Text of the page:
The Chronoliths – Robert Charles Wilson (2001)
Scott Warden is a man haunted by the past – and soon to be haunted by the future.
In early twenty-first-century Thailand, Scott is an expatriate slacker, Then, one day, he inadvertently witnesses an impossible event: the violent appearance of a 200-foot stone pillar in the forested interior. Its arrival collapses tress for a quarter mile around its base, freezing ice out of the air and emitting a burst of ionizing radiation.
It appears to be composed of an exotic form of matter. And the inscription chiselled into it commemorates a military victory… sixteen years in the future.
Shortly afterwards, another, larger pillar arrives in the center of Bangkok – obliterating the city and killing thousands. Over the next several years, human society is transformed by these mysterious arrivals from, seemingly, our own near future. Who is the warlord ‘Kuin’ whose victories they note?
Scott wants only to rebuild his life. But some strange loop of causality keeps drawing him in, to the central mystery and a final battle with the future.
Blurb from the 2002 Tor paperback edition
Scott Warden is wasting his life away in Thailand, to the annoyance of his wife, Janice. When he joins his friend Mitch Paley in investigating an explosion the mountains, Scott is unaware that his daughter – infected with a flesh eating parasite – has been taken to hospital.
A giant blue monument has somehow ‘appeared’ out of nowhere, converting the matter it has displaced into itself and absorbing so much energy from the surrounding area that that temperatures plummet.
On the monument is an inscription commemorating Kuin’s successful invasion of the area twenty years and three months into the future.
Wilson’s tale of time, coincidence and causality begins to get more complex as it transpires that Sue Choprah, a scientist who knew Scott from years ago, believes Scott to be the focus of Time’s Arrow.
The monuments are being sent into the past in order to create (through the media) the very situation that Kuin needs to come to power.
So, following the emergence of other Kuin monuments across the world, from Israel to Mexico, we enter a period of American Entropy where the infrastructure of the US begins to break down.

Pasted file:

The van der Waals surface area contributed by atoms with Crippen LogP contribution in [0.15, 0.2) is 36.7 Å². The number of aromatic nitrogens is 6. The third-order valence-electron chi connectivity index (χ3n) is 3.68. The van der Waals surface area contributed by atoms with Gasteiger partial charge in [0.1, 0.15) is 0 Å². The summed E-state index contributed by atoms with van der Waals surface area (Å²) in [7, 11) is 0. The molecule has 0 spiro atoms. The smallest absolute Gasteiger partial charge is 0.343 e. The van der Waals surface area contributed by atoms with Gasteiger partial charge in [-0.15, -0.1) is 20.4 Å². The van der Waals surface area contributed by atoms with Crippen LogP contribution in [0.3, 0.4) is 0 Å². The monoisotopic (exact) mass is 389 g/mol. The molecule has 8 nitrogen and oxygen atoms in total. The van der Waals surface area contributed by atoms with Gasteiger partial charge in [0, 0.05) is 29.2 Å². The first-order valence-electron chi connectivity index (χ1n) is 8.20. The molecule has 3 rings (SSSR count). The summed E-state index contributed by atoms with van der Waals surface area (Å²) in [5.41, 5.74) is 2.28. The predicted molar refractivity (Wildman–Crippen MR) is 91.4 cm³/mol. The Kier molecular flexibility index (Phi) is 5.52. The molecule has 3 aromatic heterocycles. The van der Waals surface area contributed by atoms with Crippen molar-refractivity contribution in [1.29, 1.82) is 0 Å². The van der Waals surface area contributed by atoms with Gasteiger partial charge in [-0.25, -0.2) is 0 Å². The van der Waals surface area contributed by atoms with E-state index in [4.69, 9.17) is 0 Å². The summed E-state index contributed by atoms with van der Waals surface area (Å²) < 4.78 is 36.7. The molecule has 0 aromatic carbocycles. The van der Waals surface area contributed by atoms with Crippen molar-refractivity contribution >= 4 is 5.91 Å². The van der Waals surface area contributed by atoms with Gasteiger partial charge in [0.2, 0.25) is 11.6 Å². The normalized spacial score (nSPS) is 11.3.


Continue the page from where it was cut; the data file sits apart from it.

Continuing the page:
Pro-Kuin appeasement groups rise in popularity and the emergence of further monuments (which can now be detected in advance with a high degree of accuracy) causes haj’s in which thousands of young people travel across the world to witness the vent.
The big events are contrasted by Scott’s rather dysfunctional relationships. He does not communicate well with his father and is haunted by the memories of his dead bi-polar mother. His wife and daughter left him after Thailand and she got married again, to a rather too obviously pompous and unsuitable man.
This seems to be a common trend of late. Intersperse the current events with scenes or recollections of the hero’s harrowing private life.
Sons and fathers not speaking to each other is popular. See Reed’s ‘Beyond The Veil of Stars’: Ben Bova’s ‘Mars’ etc.
Whether Wilson is trying to create a parallel between the monuments crossing time and communication between generations is not known. If so, it doesn’t really work. Scott’s psychological family history didn’t really add anything to the novel and could quite feasibly have been dispensed with, or reworked as a Hallmark screenplay.
Scott is recruited by Choprah to work within her team, a job which it seems it is his destiny and his curse, since it attracts danger to both himself and his family.
The science elements centre around the concepts of ‘Tau Turbulence’, ‘Calabi-Yau manipulation’ and the ramifications of sending such objects back though time which themselves alter the future. Wilson’s scientific explanations seem plausible enough, although I have no idea whether they are related to any current theories on the issue (if indeed such theories exist at all)
The novel builds to a clever and exciting denouement, and an intriguing epilogue, which gives us just enough information to work out what happened next.
It’s a good novel, somewhat marred by Hallmark plot elements, but an unlikely award nominee.